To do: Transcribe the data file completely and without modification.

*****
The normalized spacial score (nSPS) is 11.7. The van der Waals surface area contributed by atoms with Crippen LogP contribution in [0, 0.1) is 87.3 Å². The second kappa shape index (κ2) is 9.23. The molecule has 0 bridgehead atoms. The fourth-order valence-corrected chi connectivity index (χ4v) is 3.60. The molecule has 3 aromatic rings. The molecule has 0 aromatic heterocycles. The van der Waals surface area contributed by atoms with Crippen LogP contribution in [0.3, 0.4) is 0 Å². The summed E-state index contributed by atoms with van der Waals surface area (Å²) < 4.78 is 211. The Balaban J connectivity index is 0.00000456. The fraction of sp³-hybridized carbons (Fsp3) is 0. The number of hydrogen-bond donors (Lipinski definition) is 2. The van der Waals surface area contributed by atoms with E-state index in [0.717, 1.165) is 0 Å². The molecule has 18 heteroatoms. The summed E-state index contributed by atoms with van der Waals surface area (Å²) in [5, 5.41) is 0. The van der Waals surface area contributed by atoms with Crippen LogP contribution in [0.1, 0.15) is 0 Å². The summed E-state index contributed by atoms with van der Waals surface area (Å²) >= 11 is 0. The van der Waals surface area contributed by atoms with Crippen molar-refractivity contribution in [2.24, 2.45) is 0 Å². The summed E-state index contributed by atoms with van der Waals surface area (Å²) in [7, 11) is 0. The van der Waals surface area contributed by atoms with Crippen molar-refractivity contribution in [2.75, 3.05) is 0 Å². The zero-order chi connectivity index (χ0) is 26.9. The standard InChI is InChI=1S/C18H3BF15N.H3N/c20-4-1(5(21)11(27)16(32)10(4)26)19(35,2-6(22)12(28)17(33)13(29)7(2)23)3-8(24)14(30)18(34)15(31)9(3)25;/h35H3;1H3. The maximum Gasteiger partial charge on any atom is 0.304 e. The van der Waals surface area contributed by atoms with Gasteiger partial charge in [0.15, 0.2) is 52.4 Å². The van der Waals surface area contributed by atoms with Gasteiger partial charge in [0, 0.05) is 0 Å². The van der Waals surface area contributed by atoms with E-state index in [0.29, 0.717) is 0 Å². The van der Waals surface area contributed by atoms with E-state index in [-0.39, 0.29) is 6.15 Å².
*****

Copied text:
The normalized spacial score (nSPS) is 11.7. The van der Waals surface area contributed by atoms with Crippen LogP contribution in [0, 0.1) is 87.3 Å². The second kappa shape index (κ2) is 9.23. The molecule has 0 bridgehead atoms. The fourth-order valence-corrected chi connectivity index (χ4v) is 3.60. The molecule has 3 aromatic rings. The molecule has 0 aromatic heterocycles. The van der Waals surface area contributed by atoms with Crippen LogP contribution in [0.3, 0.4) is 0 Å². The summed E-state index contributed by atoms with van der Waals surface area (Å²) < 4.78 is 211. The Balaban J connectivity index is 0.00000456. The fraction of sp³-hybridized carbons (Fsp3) is 0. The number of hydrogen-bond donors (Lipinski definition) is 2. The van der Waals surface area contributed by atoms with E-state index in [0.717, 1.165) is 0 Å². The molecule has 18 heteroatoms. The summed E-state index contributed by atoms with van der Waals surface area (Å²) in [5, 5.41) is 0. The van der Waals surface area contributed by atoms with Crippen LogP contribution in [0.1, 0.15) is 0 Å². The summed E-state index contributed by atoms with van der Waals surface area (Å²) >= 11 is 0. The van der Waals surface area contributed by atoms with Crippen molar-refractivity contribution in [2.24, 2.45) is 0 Å². The summed E-state index contributed by atoms with van der Waals surface area (Å²) in [7, 11) is 0. The van der Waals surface area contributed by atoms with Crippen molar-refractivity contribution in [2.75, 3.05) is 0 Å². The zero-order chi connectivity index (χ0) is 26.9. The standard InChI is InChI=1S/C18H3BF15N.H3N/c20-4-1(5(21)11(27)16(32)10(4)26)19(35,2-6(22)12(28)17(33)13(29)7(2)23)3-8(24)14(30)18(34)15(31)9(3)25;/h35H3;1H3. The maximum Gasteiger partial charge on any atom is 0.304 e. The van der Waals surface area contributed by atoms with Gasteiger partial charge in [0.15, 0.2) is 52.4 Å². The van der Waals surface area contributed by atoms with Gasteiger partial charge in [0, 0.05) is 0 Å². The van der Waals surface area contributed by atoms with E-state index in [0.29, 0.717) is 0 Å². The van der Waals surface area contributed by atoms with E-state index in [-0.39, 0.29) is 6.15 Å².